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3 Reasons Advanced Micro Devices, Inc. Stock Could Fall

Advanced Micro Devices (NASDAQ: AMD) has made its investors very happy over the last year. Share prices jumped 170% higher in 52 weeks, accompanied by a return to revenue growth and stabilizing bottom-line losses.

But the stock remains extremely volatile and seems ready to plunge if you just look at it the wrong way. Here are three of the biggest threats to AMD's lofty share prices today.

Image source: AMD.

1. Plain old volatility

Some 14% of AMD's float was sold short at the last available count, and the volatility measure we know as the beta value sits at an astronomically high 3.1.

More than 7% of AMD's market cap changes hands in your average market day. For comparative purposes, archrival NVIDIA (NASDAQ: NVDA) is also widely seen as a volatile ticker, but only 2.2% of its shares are traded in an average day. For paragons of stability like Intel (NASDAQ: INTC), that ratio stops far short of 1%.

These factors combine to form a hyper-volatile stock that's ready to jump or crash at the slightest of news. AMD's management has certainly done some good things to earn today's valuation in the nosebleed seats, but the company can't rest on those laurels for long. To keep the train rolling, AMD's management must continue to execute with surgical precision in the middle of several intensely cutthroat markets.

That's not an easy feat, and any slip-up will be punished with plunging share prices.

2. The peanut butter effect

AMD might stumble if the company spreads its limited resources too thin. It wouldn't be the first company to fall prey to the peanut butter effect (and far from the last).

To wit, AMD is battling NVIDIA in a never-ending race for the graphics processor market and Intel when it comes to desktop, laptop, and server CPUs. At the same time, the company hopes to leverage its embedded and semi-custom chips to make inroads in the Internet of Things and artificial intelligence.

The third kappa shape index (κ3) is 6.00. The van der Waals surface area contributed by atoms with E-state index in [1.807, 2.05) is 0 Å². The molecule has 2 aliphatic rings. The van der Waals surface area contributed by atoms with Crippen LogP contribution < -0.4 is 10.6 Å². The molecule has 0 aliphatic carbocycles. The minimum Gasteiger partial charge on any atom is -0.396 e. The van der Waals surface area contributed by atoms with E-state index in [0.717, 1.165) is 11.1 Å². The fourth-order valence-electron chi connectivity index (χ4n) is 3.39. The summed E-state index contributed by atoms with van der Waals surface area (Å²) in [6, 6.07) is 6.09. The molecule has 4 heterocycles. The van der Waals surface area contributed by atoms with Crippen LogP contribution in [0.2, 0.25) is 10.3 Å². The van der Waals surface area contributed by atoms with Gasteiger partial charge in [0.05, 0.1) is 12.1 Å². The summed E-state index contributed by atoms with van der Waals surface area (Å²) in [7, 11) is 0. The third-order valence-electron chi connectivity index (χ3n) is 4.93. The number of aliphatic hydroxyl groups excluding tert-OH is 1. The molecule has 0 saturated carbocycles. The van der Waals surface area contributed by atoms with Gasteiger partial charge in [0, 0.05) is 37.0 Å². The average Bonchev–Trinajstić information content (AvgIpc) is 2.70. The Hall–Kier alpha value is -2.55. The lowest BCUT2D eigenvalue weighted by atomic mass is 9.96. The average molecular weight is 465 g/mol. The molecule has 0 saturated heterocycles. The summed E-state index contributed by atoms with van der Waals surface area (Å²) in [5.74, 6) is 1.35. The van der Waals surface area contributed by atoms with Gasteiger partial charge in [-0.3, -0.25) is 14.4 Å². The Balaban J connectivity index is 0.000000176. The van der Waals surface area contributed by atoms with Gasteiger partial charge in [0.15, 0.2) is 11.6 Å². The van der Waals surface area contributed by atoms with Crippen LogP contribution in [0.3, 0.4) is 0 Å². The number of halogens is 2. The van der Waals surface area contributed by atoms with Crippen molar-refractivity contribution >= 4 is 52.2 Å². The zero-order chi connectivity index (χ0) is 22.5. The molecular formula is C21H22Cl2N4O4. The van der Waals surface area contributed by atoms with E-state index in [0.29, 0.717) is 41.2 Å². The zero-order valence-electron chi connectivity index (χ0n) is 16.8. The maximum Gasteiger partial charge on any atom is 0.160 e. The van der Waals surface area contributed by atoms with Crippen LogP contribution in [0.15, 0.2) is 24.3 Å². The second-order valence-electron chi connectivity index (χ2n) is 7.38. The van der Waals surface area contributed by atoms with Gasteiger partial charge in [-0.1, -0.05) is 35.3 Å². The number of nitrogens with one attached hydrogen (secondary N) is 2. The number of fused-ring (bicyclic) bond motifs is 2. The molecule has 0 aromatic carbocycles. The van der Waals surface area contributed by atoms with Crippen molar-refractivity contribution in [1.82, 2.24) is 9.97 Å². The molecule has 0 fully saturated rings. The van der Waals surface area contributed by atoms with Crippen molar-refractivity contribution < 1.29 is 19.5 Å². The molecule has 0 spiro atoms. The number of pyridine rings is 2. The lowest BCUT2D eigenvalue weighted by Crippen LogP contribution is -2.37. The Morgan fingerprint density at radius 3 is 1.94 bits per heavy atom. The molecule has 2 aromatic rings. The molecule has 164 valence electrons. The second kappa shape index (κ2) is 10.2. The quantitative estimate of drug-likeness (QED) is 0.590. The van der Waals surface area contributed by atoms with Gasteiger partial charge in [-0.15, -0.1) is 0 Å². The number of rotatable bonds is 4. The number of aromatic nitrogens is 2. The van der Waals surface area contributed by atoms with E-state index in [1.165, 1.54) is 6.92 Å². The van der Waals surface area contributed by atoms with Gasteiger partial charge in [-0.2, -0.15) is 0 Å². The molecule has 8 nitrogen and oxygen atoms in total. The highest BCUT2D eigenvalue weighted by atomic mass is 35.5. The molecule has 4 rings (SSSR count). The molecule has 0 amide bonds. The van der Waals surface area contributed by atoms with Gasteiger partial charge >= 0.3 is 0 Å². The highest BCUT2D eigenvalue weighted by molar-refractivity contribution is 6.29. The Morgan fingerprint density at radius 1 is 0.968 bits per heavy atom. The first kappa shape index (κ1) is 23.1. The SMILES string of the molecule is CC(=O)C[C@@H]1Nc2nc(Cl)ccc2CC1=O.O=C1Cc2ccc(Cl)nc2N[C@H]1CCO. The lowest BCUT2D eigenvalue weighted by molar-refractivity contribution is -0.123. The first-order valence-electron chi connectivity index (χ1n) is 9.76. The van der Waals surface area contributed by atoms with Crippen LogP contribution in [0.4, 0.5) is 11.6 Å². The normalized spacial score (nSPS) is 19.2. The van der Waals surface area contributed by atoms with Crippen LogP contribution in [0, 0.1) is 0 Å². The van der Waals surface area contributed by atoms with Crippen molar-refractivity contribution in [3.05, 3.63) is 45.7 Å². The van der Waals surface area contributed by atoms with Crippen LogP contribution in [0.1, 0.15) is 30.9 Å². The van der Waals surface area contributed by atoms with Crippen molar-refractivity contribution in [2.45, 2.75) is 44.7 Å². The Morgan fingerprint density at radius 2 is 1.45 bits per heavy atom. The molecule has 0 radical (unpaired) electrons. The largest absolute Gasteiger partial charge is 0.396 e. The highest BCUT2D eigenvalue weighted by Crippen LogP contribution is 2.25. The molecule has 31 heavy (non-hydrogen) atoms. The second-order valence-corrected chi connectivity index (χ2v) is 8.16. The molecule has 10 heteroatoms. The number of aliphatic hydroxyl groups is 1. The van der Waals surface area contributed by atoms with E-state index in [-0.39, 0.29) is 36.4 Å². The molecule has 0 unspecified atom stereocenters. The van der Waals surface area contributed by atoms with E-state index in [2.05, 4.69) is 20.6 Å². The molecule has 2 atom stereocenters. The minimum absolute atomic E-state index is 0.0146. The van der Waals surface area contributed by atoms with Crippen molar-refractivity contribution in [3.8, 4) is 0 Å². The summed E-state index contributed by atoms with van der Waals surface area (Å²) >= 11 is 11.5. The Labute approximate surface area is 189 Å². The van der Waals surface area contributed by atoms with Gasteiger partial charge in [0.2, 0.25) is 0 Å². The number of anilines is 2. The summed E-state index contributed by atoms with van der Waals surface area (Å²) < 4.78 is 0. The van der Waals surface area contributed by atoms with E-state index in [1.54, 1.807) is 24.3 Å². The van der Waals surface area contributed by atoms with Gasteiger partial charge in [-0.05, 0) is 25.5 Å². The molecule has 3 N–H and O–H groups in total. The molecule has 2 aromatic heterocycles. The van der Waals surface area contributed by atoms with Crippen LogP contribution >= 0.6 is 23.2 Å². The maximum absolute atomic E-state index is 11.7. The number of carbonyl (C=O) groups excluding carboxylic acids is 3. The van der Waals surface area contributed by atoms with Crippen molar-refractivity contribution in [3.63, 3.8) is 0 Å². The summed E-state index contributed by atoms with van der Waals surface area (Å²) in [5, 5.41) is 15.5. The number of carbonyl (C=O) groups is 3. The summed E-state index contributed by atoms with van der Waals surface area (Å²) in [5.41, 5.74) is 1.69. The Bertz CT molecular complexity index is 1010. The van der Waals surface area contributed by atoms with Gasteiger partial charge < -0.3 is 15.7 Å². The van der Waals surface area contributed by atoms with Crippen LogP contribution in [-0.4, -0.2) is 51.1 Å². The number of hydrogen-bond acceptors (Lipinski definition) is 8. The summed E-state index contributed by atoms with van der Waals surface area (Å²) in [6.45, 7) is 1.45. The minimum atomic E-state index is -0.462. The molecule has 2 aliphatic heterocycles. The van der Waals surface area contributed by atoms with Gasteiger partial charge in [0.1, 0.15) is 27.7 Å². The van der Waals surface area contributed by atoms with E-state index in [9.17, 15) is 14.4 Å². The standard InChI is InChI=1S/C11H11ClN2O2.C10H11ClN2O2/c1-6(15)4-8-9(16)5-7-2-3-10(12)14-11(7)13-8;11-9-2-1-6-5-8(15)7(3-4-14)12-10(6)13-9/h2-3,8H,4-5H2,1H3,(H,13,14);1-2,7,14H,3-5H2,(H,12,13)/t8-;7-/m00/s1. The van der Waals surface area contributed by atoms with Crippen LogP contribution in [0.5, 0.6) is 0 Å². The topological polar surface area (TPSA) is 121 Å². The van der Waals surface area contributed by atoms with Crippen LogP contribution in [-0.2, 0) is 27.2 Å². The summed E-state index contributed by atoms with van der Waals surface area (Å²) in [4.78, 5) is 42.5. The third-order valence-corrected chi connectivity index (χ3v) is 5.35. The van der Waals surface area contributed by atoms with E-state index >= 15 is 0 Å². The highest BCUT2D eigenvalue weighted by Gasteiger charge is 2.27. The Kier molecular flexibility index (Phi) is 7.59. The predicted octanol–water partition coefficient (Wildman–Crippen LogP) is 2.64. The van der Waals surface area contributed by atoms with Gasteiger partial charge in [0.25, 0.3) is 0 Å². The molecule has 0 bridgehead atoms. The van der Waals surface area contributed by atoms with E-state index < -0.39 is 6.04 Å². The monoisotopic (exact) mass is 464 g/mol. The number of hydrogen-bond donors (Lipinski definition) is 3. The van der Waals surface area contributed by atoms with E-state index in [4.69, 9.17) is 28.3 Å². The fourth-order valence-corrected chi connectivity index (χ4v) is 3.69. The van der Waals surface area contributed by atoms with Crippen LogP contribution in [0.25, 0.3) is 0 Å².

Each one of these end markets could be worth betting the farm on, and AMD could end up winning in several of them. At the same time, AMD often burns more cash than it generates and its debt balance is already larger than its cash reserves. The company's credit ratings are of the "highly speculative" breed and AMD is nursing an Altman Z score of -5.8. That bankruptcy-risk measure is particularly damning; an Altman Z score as high as 1.8 indicates a 70% chance of bankruptcy, and lower figures point to weaker balance sheets.

In other words, AMD is hardly in a position to risk significant capital, manpower, and assets on any particular growth vector, let alone a bucketful of them. The company is constantly at the edge of a precipice from a purely financial point of view.

Image source: Ethereum.org.

3. The latest growth idea is overrated

Lately, AMD and NVIDIA have made some noise about yet another potential growth driver. This one is nothing more than smoke and mirrors.

I'm talking about the exploding cryptocurrency market, which requires massive amounts of computing hardware to keep their financial and transactional platforms running. AMD and NVIDIA video cards are well-suited to this particular type of number-crunching (but hardly perfect -- hold that thought), so their video cards have been flying off the shelves to power cryptocurrency mining machines.

This has happened before, without adding any real value to NVIDIA or AMD shares. The last cryptocurrency surge was built around the Litecoin platform, and the bitcoin craze for graphics cards is fading into the mists of years past. This time, it's the Ethereum blockchain transaction service.

The earlier cryptocurrency platforms ultimately moved over to specialized application-specific integrated circuits, better known as ASIC chips. Ethereum was designed to use too much memory for a traditional ASIC approach, but hardware hackers will surely find a way around that limitation before long. Besides, the Ethereum platform is planning to move over to a completely different technology known as Proof of Stake, which will shake up the mining side of Ethereum drastically. When these things happen, Ethereum stops working as a sales driver for AMD and NVIDIA graphics chips.

Yet analysts are latching on to the Ethereum surge as a serious reason to own these stocks -- and AMD itself is fanning the flames. That's just short of dishonest marketing, and not at all a sustainable growth engine.

Smoke and mirrors, that's all. Whatever shareholder value the Ethereum craze has provided to AMD owners is likely to be short-lived.

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Anders Bylund owns shares of Intel. The Motley Fool owns shares of and recommends Nvidia. The Motley Fool recommends Intel. The Motley Fool has a disclosure policy.